The culture surrounding sports is different now than it was in bygone days. Players used to be held to higher standards as representatives of their organizations. Now they tend to get away with sometimes truly appalling acts and are not punished the way the average citizen would be for the same crime.

Do I think that Aldon Smith should be allowed to return to football? Absolutely. Firing a gun in a crowded room was ill-advised, but he committed the act because he was feeling threatened, not because he was intending to harm anybody. As well, he is battling substance issues, but he is by no means irredeemable. Hopefully he will come out of treatment a stronger person.

Do I think that Michael Vick should have been allowed to return to football?

Never in a million years.

His actions were not simple errors in judgment. He knowingly and callously caused the suffering and death of numerous animals. He should not be allowed to enjoy the high salary and regard that come with being a star player on a major league team.

Sporting leagues have a tendency to gloss over the indiscretions of their players. Athletes should be held to the same standards as regular citizens. The punishment should properly fit the crime for everybody.

Poison Spreads — Creative Maladjustment is the Antidote!

True insanity tends to be a condition of societies rather than individuals. Medicating people into compliance isn’t the answer. While there are some mentally ill individuals who are a danger to others, the majority are not. Yet all tend to be painted with the same brush.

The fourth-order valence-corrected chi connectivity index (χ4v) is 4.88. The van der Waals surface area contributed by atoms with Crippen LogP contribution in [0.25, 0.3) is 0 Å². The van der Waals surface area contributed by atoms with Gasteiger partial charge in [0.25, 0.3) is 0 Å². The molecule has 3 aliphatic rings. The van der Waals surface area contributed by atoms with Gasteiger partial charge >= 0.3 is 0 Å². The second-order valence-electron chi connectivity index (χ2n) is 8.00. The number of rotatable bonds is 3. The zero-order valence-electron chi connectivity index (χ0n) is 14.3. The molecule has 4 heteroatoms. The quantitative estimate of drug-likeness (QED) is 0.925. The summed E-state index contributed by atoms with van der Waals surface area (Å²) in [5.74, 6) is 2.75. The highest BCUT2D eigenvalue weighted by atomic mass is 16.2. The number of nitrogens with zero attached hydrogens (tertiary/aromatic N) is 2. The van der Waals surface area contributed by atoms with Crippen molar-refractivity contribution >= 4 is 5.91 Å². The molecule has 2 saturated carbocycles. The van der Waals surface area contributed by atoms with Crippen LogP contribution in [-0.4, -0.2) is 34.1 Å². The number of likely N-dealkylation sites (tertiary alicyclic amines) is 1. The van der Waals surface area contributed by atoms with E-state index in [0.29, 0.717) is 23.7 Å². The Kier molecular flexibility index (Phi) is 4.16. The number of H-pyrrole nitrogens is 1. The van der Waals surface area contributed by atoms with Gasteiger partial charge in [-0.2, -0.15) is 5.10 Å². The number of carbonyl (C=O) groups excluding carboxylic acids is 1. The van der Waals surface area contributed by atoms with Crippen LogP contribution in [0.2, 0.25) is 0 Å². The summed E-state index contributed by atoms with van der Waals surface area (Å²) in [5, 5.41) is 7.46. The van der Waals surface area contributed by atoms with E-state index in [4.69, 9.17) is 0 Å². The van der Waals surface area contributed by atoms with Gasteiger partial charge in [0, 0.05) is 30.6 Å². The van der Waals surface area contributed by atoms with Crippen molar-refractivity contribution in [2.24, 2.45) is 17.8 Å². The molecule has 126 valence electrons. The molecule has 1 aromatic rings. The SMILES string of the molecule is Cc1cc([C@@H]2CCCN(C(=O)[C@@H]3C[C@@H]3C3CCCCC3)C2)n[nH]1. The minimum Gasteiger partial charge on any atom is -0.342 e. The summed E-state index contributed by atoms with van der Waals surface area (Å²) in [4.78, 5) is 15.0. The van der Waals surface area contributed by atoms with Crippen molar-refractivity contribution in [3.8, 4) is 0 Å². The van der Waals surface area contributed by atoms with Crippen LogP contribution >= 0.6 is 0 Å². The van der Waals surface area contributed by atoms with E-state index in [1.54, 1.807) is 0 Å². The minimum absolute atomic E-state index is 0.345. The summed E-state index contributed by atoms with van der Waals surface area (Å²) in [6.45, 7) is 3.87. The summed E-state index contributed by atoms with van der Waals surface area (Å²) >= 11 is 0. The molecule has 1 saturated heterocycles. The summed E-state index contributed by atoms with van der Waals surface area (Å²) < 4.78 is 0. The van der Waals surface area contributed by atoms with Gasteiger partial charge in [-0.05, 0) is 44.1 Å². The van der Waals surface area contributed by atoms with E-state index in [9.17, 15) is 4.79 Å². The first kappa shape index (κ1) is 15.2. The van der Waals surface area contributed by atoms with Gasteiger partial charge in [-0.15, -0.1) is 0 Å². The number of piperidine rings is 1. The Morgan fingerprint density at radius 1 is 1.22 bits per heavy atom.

I feel that it is a sickness to encourage people to hate, bully, and ostracize those who are different from the prescribed norm. Yet our supposedly advanced society tends to not only allow but promote this very behavior.

Thoughts on Terry Bams’ Two Week Rule and Relationship Guidance

Terry Bams, a relationship coach and the author of several books on improving your romantic relationship, suggests that when you find yourself getting serious about someone, you take two weeks to get to know them by having no face to face contact and communicating only on a verbal level.
Terry then recommends taking this time to ask important questions such as how the person feels about being in a serious relationship, whether marriage is an eventual goal, and whether or not they eventually want children.
When I was introduced to the man who is now my fiancé, I had gone five years without even dating. My previous relationship was literally a twenty-one year long on and off hot and cold often emotionally abusive maelstrom. I was insecure and he was hot. I felt lucky that he would give me the time of day. I jumped right into bed with him, and I was hooked. He knew it and led me around by the balls for more than two decades.
When I realized that I was interested in Dylan as more than just a friend (and, to my surprise, he also expressed interest in taking things to the next level with me) I was scared and told him why. I told him that as a counselor, I always recommended to clients that they not become sexually active early in the relationship. He was amenable to waiting. We held out for six months, which sometimes seemed like an eternity. During that time, we made the effort to learn about each other.
Of course entering a relationship is different for most people in their thirties and up than it is for someone in their teens or twenties. From what I’ve heard, my ex’s M.O. hasn’t changed. He’s still clubbing and looking for his next score.
To get to the point, Terry’s material is worth taking a look at if you’re interested in finding a relationship or improving the one you have. He has a tell it like it is attitude and comes off as a regular Joe rather than a psychoanalyst. While he generally references heterosexual relationships, anyone can benefit from his advice.